Colata Turns Passion into Business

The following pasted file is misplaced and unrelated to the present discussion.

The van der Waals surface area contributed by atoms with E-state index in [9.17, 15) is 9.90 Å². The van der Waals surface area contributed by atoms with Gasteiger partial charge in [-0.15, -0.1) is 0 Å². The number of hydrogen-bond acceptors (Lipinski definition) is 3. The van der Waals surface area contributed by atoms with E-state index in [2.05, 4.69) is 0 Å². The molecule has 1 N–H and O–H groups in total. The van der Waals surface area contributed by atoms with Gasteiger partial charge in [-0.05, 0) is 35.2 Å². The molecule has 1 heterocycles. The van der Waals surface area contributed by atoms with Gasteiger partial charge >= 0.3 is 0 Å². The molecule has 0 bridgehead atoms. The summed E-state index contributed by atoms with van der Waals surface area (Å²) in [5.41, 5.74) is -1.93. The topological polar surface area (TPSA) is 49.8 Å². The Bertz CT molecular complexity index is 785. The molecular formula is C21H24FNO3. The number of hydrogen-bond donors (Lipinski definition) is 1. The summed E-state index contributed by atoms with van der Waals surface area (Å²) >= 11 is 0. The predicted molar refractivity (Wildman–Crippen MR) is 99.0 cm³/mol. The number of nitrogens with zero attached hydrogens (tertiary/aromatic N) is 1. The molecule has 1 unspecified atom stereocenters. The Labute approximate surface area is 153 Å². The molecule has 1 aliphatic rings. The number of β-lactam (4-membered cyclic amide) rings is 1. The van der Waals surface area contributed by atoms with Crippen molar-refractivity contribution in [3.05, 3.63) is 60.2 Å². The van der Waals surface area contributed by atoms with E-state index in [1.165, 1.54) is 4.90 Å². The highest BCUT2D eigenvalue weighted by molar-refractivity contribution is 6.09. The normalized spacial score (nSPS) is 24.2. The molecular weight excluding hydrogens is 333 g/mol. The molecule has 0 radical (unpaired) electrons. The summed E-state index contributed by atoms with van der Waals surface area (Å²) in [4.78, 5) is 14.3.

A pastime passion, developed through hours of gym routines at uni, has turned into a fulltime business for former Marist Brother’s High School student, James Colata. Since opening Ultimate Fitness, a by-appointment-only gym tucked on Nokonoko Road, Laucala Beach, the 30 year old from Rakiraki, Yale, Kadavu, has been burning the candle at both ends, juggling his personal life with his business schedule. It all started a few years ago, when Colata attended the University of the South Pacific to do undergraduate studies in Computing Science and Information Systems. While completing the programme he developed a strong passion for gym training. A friend at the USP gym, after seeing the commitment he put into his training, approached him for a possible joint venture – to open their very own gym. “I loved training. While studying, Ian (friend and business partner) and I would often cross paths at the gym. We became close friends and later put our heads together to set up a gym.” Which was exactly what the pair did and today their health and fitness business boasts a concept other gyms don’t have. It’s now six years down the line, and their business is fast building a reputation and taking in ardent clients who have begun experiencing great health benefits. “One of the things we had to do at first was work hard to get ourselves certified in the United States,” Colata said. “So in 2014, I went to the US to get my CrossFit Level One Certification and specialised certifications in Movement and Mobility, Endurance Training, Olympic style Weightlifting, Gymnastics and Speed and Agility,” Colata said. To further boost his knowledge and skills he went back in 2016 to complete his CrossFit Level Two Certification and attended a one-week training camp hosted by American Olympic level weightlifters and gymnasts. The camp involved intensive training in weightlifting and gymnastics. “After getting certified we spent time looking for space. In Suva this can be quite difficult, especially trying to locate one with ample parking space to suit a gym set up.” “But once we found the current place (Fortech Warehouse near the Bailey Bridge along Nokonoko, Laucala Beach) we approached FDB for a loan, which they gave us and we just went on from there.” Ultimate Fitness boasts having the best range of equipment from Australian premium gym equipment suppliers Raw Fitness and Alpha Fit and US brand Rogue Fitness, the official sponsors of many crossfit, ironman, weightlifting and powerlifting competitions. “Our gym is not a walk-in where you pay a monthly fee to use the facility,” Colata explained. “Here, in order to use the facility, you have to make prior appointment. If slots are available and it suits your schedule, then we book you in for training.” Each training slot is two hours with a maximum of five people per class. There are two gym instructors so at any given time, a maximum of 10 people can be in the gym. Payment methods vary. People can pay before or straight after each session or pay for slots in advance, a method Colata encourages because it gives an indication of the level of commitment. One of the things that set Ultimate Fitness apart is its tailored training programme. “They are made to suit each individual. We try and get as much information as possible on health status, past injuries, family sicknesses, age and fitness goals, among other things.” Colata said having two-hour training blocks allow trainers ample time to work and interact with clients to undo the effects of lifestyle choices that have affected their health. The sessions focus on improving mobility, coordination, agility and strength, which many people often lack as a result of prolonged sedentary lifestyles. “Walking into a gym can be quite intimidating, especially when there are a lot of people around and you are worried about who is looking or who is lifting more weight.